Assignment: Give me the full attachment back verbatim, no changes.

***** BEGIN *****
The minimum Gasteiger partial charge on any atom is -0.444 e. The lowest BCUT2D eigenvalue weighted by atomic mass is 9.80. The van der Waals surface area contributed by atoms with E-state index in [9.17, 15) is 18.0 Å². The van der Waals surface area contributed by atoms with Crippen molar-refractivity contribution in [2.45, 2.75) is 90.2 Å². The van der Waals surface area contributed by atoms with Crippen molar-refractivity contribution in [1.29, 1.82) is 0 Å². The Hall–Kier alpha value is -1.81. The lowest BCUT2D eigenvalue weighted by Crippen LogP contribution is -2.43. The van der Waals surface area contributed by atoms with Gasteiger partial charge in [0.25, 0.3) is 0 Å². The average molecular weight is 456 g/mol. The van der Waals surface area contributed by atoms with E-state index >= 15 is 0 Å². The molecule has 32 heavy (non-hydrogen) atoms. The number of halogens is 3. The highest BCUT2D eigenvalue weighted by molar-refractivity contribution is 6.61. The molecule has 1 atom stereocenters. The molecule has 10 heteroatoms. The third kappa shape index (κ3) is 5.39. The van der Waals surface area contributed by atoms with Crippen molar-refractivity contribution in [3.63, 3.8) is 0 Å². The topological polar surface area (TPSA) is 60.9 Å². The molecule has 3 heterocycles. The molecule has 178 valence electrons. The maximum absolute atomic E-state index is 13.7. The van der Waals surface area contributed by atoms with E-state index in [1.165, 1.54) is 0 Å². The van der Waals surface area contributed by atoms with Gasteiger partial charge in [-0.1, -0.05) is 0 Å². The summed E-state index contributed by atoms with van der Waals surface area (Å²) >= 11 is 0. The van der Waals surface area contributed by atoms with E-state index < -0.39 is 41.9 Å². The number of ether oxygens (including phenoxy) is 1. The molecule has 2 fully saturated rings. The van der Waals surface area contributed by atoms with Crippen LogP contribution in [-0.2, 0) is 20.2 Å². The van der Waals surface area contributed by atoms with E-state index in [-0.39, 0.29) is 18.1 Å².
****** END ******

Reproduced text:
The minimum Gasteiger partial charge on any atom is -0.444 e. The lowest BCUT2D eigenvalue weighted by atomic mass is 9.80. The van der Waals surface area contributed by atoms with E-state index in [9.17, 15) is 18.0 Å². The van der Waals surface area contributed by atoms with Crippen molar-refractivity contribution in [2.45, 2.75) is 90.2 Å². The van der Waals surface area contributed by atoms with Crippen molar-refractivity contribution in [1.29, 1.82) is 0 Å². The Hall–Kier alpha value is -1.81. The lowest BCUT2D eigenvalue weighted by Crippen LogP contribution is -2.43. The van der Waals surface area contributed by atoms with Gasteiger partial charge in [0.25, 0.3) is 0 Å². The average molecular weight is 456 g/mol. The van der Waals surface area contributed by atoms with E-state index >= 15 is 0 Å². The molecule has 32 heavy (non-hydrogen) atoms. The number of halogens is 3. The highest BCUT2D eigenvalue weighted by molar-refractivity contribution is 6.61. The molecule has 1 atom stereocenters. The molecule has 10 heteroatoms. The third kappa shape index (κ3) is 5.39. The van der Waals surface area contributed by atoms with Crippen molar-refractivity contribution in [3.63, 3.8) is 0 Å². The topological polar surface area (TPSA) is 60.9 Å². The molecule has 3 heterocycles. The molecule has 178 valence electrons. The maximum absolute atomic E-state index is 13.7. The van der Waals surface area contributed by atoms with E-state index in [1.165, 1.54) is 0 Å². The van der Waals surface area contributed by atoms with Gasteiger partial charge in [-0.1, -0.05) is 0 Å². The summed E-state index contributed by atoms with van der Waals surface area (Å²) >= 11 is 0. The van der Waals surface area contributed by atoms with E-state index < -0.39 is 41.9 Å². The number of ether oxygens (including phenoxy) is 1. The molecule has 2 fully saturated rings. The van der Waals surface area contributed by atoms with Crippen LogP contribution in [-0.2, 0) is 20.2 Å². The van der Waals surface area contributed by atoms with E-state index in [-0.39, 0.29) is 18.1 Å².